BELA: A bitter pill, to see another actor succeed in a part you could have had.
ED: The funniest line, where the plastic surgeon who cut the guy’s face together says--
BORIS: “Why did you have to kill him, Johnny?” Yes, that one line always got a laugh.
BELA: I did Arsenic and Old Lace, on tour, and the notices were excellent. One critic wrote that I was even better than the actor in the Broadway original.
BORIS: I'm sure you were splendid. Von Stroheim had a go. Schildkraut. That line must've brought down the house with you saying it. (heavy) "I killed him because he said I looked like Boris Karloff."
BELA: Yes... but we change the line in a rewrite. Instead, I say, "I killed him because he said I looked like Bela Lugosi!"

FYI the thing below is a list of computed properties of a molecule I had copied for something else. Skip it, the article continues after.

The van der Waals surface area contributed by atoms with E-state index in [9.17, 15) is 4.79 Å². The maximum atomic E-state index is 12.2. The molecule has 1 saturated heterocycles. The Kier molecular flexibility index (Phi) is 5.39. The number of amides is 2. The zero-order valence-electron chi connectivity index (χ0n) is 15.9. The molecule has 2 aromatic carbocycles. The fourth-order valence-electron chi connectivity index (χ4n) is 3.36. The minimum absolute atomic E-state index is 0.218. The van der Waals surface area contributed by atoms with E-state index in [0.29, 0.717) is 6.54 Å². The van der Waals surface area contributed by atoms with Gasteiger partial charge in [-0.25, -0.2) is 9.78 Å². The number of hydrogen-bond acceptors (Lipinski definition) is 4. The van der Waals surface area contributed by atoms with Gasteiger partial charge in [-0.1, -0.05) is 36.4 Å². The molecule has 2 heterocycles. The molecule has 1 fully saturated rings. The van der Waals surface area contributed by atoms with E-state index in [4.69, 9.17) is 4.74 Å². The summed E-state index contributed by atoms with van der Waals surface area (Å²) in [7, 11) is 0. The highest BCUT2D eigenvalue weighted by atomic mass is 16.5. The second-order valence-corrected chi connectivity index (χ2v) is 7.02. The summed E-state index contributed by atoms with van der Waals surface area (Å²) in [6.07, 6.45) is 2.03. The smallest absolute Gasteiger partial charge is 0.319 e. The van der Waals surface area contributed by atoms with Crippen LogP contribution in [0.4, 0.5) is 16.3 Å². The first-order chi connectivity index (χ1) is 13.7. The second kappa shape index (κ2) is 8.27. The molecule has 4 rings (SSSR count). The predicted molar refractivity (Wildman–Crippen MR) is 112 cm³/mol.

ED: Might’ve been even funnier the other way it was written. So… it must’ve been a lot easier than the stage, when you guys started making movies.
BORIS: Not really. At least in the theater you had Actors Equity for some sort of protection. Movie producers would work you to death if they had the chance.
ED: You mean Rawlinson? Well, that was an unavoidable accident. We--
BORIS: No, nothing personal. We needed a union and we stuck together. My membership card, number 6, is still my proudest possession. Bela was there. Number twenty-three, I think, very early indeed.
BELA: But not so much visible at first. Once burned, twice shy. You know, I help establish the first union of actors in Hungary, after the World War.
BELA: Yes-- War One. Then came the revolution. We won democracy, but the Fascists returned to power… I found myself on the wrong side. My first wife’s family did not so much like a son-in-law actor with a price on his head. She left. I lost everything. I came here, where you can talk without being put on a death list.
BORIS: No… just a black list …
BELA: So when we form Screen Actors Guild twenty years ago, it was deja vu.